Future Tense

FCC Chairman Wants to Cut Back Program That Helps Poor People Get Affordable Internet

Even Pai's corporate supporters, like Verizon and Sprint, think it's a bad idea.
Even Pai’s corporate supporters, like Verizon and Sprint, think it’s a bad idea. Alex Wong/Getty Images

FCC chairman Ajit Pai is proposing to scale down the Lifeline program, which offers subsidies for internet and phone service to low-income Americans. The plan would effectively cut affordable internet access through the program for 8 million people, about 70 percent of the Lifeline’s recipients. This reduction would be particularly devastating for Puerto Rico, where about 500,000 people, or 17 percent of the population, have relied on the Lifeline program since Hurricane Maria.

Last week, 11 Democratic senators, including California Sen. Kamala Harris and Vermont Sen. Bernie Sanders, sent a letter to the FCC asking the commission to reconsider the cut backs. “The Lifeline Program is essential for millions of Americans who rely on subsidized internet access to find jobs, schedule doctor’s appointments, complete their school assignments, interface with the government, and remain connected in a digital economy,” the letter reads, in part. “The program helps Americans—including disproportionate numbers of families with children, veterans and people of color—survive.” A group of 68 House members sent a similar letter.

Under the current program, people at or below 135 percent of the federal poverty guidelines are eligible for a discount of $9.25 per month on internet and phone subscriptions.* The Reagan administration introduced Lifeline in 1985 to subsidize phone service, and it was expanded in 2016 to include internet. Pai’s revisions to the program would prevent smaller companies known as resellers, which don’t have their own infrastructure, from buying network capacity from big telecom providers and then selling it back to low-income consumers at cheaper rates. A majority of Lifeline recipients purchase their internet access from resellers.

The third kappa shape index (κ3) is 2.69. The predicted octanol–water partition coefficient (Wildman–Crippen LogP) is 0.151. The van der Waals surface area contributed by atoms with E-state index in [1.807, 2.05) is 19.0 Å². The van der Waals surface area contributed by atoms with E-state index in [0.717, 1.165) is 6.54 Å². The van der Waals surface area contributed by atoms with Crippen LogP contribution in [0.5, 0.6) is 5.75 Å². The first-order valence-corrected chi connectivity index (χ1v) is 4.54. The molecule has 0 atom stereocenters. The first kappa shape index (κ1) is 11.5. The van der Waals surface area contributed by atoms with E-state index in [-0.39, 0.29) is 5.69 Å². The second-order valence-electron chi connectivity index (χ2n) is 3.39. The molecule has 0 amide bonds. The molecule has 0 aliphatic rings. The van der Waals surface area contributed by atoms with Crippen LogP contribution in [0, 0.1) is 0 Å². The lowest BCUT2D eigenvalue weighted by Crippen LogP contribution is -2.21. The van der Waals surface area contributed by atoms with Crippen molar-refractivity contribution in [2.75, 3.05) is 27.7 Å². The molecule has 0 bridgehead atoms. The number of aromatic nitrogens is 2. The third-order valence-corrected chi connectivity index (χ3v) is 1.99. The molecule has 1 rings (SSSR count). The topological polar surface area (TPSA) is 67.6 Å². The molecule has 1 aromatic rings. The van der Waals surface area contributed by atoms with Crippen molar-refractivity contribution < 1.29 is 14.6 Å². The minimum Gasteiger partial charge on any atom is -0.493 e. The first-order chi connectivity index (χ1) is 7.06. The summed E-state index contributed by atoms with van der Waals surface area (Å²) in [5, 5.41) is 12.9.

“Removing resellers from the program is going to significantly undermine the reach and usefulness of the program,” Eric Null, policy counsel at New America’s Open Technology Institute, told Slate. “If the proposal goes through, those folks need to either be transitioned to a new Lifeline provider or would lose their access completely.” (New America is a partner with Slate and Arizona State University in Future Tense.)

True to form, Pai has made a free market argument for these changes, writing that they will “improve the business case for deploying facilities to serve low-income households.” He also noted that resellers often abuse the Lifeline program, referencing reports that many recipients are deceased or fictional.

Yet even some of Pai’s most formidable corporate cheerleaders, such as Verizon, Sprint, and the United States Telecom Association, have submitted comments to the FCC stating that the plan would hurt low-income consumers. For example, Verizon wrote in its comments, “The proposed exclusion of resellers from the Lifeline program would be highly disruptive to existing Lifeline beneficiaries and is at odds with the Commission’s goal of supporting affordable voice telephony and high-speed broadband for low-income households.” The Democratic senators also wrote in their letter that the FCC has provided “no evidence, analysis, or data” that the proposed move would spur investment.

Another contentious provision in the FCC’s proposal to institute a maximum lifetime benefit limit for individuals in the program. “That essentially requires the FCC to institute a new way to track people across their lifetimes. It creates some pretty serious privacy concerns,” Null said. “It would be very cumbersome for the consumer and very cumbersome for the FCC.”

Pai is perhaps most notable for guiding the FCC to reverse Obama-era rules protecting net neutrality in December, a decision widely panned by the public and Silicon Valley tech companies. He’s also come under fire for introducing loopholes into media consolidation rules that would allow Sinclair Broadcasting to extend its grasp on local news by acquiring Tribune Media.

*Correction, April 6, 2018: This post originally misstated the discount offered by the Lifeline program. The program allows users to get a discount is $9.25 per month off their bill; it doesn’t allow them to get internet for $9.25 per month.